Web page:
Microsoft has purchased the assets of Interactive Supercomputing (ISC), a desktop parallel-computing vendor, according to a blog post on the Windows Server Division Weblog.
The move fits in with Microsoft's continued efforts to build up its high-performance server capabilities so as to better take on Linux in that market. It also fits with Microsoft's larger Server and Tools and research projects to make parallel programming easier.
Microsoft has a wide variety of ongoing projects in the parallel/distributed computing space, from its Axum concurrent-computing language, to the Parallel FX extenions to the .Net Framework. Earlier this year, Microsoft formed a new eXtreme Computing Group, headed by supercomputing expert Dan Reed, that is focused on exascale computing.
According to the Windows Server post, dated September 21, from Kyril Faenov General Manager, High Performance & Parallel Computing Technologies:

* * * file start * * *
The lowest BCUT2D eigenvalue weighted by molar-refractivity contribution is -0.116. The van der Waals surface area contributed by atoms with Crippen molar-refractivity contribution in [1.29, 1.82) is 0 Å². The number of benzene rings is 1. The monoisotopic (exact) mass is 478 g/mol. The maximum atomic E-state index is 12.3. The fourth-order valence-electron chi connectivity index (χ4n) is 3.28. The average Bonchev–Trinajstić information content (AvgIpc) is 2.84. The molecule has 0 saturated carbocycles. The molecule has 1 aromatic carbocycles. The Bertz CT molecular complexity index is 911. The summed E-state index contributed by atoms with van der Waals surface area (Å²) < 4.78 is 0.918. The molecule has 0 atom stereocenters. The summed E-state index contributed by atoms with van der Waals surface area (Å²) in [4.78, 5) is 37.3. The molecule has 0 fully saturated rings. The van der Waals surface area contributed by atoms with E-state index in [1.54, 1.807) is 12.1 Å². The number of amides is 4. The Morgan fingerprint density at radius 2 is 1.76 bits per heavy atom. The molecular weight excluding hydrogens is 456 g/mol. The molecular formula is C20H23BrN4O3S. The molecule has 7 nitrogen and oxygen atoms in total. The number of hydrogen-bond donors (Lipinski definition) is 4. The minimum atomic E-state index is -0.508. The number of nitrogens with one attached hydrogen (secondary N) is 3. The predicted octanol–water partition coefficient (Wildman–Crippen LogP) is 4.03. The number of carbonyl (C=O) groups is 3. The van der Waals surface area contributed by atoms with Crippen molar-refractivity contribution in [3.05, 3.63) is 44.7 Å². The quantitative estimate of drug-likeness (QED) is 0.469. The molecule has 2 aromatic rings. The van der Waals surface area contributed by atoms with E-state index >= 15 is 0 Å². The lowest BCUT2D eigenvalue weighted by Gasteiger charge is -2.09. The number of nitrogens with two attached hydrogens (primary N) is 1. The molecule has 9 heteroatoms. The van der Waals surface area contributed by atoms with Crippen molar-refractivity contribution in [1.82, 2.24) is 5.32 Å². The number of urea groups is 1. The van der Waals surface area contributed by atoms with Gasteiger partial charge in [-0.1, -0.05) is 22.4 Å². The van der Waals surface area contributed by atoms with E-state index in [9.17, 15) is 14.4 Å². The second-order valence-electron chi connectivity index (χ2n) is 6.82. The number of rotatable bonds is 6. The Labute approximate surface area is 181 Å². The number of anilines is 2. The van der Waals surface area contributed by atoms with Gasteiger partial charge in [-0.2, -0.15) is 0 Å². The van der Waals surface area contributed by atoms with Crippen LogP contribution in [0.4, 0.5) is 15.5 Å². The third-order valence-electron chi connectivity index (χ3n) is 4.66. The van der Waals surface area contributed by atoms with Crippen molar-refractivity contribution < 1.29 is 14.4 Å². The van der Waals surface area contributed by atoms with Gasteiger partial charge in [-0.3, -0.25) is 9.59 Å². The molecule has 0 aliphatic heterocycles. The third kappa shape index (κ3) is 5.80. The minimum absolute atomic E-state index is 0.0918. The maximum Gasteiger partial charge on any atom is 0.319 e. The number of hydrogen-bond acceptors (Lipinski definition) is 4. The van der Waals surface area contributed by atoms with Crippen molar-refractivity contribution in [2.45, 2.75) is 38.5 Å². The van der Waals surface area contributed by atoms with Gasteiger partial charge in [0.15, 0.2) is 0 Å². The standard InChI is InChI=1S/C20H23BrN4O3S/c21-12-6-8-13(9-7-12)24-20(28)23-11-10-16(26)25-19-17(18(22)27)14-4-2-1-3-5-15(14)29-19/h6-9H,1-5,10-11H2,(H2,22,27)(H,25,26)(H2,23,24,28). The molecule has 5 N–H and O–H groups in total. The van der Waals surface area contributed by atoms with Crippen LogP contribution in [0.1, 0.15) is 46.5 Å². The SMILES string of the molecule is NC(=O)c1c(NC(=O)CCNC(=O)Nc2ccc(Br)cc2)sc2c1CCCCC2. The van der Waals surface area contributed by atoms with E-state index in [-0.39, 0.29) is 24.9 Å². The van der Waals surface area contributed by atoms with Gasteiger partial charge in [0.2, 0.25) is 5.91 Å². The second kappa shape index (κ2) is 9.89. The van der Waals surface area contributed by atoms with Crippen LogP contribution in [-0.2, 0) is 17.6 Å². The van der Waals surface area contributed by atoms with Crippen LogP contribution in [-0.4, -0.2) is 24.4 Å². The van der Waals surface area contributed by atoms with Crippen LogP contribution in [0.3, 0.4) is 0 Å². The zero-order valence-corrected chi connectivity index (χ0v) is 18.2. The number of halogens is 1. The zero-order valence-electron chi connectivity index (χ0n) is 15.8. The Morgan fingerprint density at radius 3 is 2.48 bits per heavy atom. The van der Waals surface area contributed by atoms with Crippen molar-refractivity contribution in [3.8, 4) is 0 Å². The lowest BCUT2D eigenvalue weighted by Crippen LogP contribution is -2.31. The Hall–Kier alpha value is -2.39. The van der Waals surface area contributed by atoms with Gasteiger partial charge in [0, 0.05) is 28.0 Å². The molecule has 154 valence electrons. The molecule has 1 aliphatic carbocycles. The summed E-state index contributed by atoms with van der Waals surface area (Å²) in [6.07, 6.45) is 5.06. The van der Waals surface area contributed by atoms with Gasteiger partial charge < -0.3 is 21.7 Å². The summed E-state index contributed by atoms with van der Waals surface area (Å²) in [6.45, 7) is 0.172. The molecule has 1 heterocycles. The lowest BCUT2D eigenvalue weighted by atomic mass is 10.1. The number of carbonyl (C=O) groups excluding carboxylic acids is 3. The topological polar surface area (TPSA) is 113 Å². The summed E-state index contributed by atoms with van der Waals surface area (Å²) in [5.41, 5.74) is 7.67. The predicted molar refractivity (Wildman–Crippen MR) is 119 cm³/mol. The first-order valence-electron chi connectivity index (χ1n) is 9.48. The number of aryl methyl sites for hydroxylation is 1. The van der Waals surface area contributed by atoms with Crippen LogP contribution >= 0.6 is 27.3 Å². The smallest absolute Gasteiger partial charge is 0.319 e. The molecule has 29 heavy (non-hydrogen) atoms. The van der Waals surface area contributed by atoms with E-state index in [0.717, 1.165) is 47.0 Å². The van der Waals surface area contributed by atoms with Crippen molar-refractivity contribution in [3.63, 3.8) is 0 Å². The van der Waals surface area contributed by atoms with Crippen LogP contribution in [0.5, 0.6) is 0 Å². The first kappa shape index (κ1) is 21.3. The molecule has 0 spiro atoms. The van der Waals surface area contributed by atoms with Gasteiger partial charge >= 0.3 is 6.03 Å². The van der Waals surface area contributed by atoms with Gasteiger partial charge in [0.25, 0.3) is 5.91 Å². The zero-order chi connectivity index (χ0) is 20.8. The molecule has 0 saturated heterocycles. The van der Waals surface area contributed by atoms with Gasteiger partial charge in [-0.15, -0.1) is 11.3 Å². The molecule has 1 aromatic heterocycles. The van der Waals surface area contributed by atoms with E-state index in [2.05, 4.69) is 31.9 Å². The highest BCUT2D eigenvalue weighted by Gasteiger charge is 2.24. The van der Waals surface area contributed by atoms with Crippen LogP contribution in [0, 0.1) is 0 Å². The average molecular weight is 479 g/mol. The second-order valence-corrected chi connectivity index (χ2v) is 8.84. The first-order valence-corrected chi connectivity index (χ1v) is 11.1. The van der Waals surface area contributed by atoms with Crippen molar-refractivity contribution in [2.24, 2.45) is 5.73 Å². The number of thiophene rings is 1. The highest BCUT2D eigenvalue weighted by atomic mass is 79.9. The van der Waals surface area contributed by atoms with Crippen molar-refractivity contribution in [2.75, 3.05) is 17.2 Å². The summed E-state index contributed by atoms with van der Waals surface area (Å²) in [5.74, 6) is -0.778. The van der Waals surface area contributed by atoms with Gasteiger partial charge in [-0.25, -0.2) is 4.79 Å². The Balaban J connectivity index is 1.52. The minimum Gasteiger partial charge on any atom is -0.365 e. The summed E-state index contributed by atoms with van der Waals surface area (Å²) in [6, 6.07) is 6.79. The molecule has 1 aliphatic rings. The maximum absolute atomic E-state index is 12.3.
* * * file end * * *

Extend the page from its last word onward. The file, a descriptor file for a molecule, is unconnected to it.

"ISC’s products and technology enable faster prototyping, iteration, and deployment of large-scale parallel solutions, which is well aligned with our vision of making high performance computing and parallel computing easier, both on the desktop and in the cluster."
Faenov said in the post that Microsoft recently began planning to integrate ISC technologies into future versions of unnamed Microsoft products and that Microsoft will provide more details "over the coming months." In the short term, Microsoft will be providing support for ISC's current Star_P customers, he said.
The CEO of ISC, Bill Blake, will be bringing the ISC team to work at Microsoft's New England Research & Development Center in Cambridge, MA.
PEHub reported yesterday that Microsoft had purchased ISC, but Microsoft declined to confirm that report.
PEHub noted that ISC's P-Star is “technical computing software that enables users to code computing problems on their desktops using familiar mathematical software such as MATLAB and Python, and run them instantly and interactively on parallel high-performance computers (HPCs).”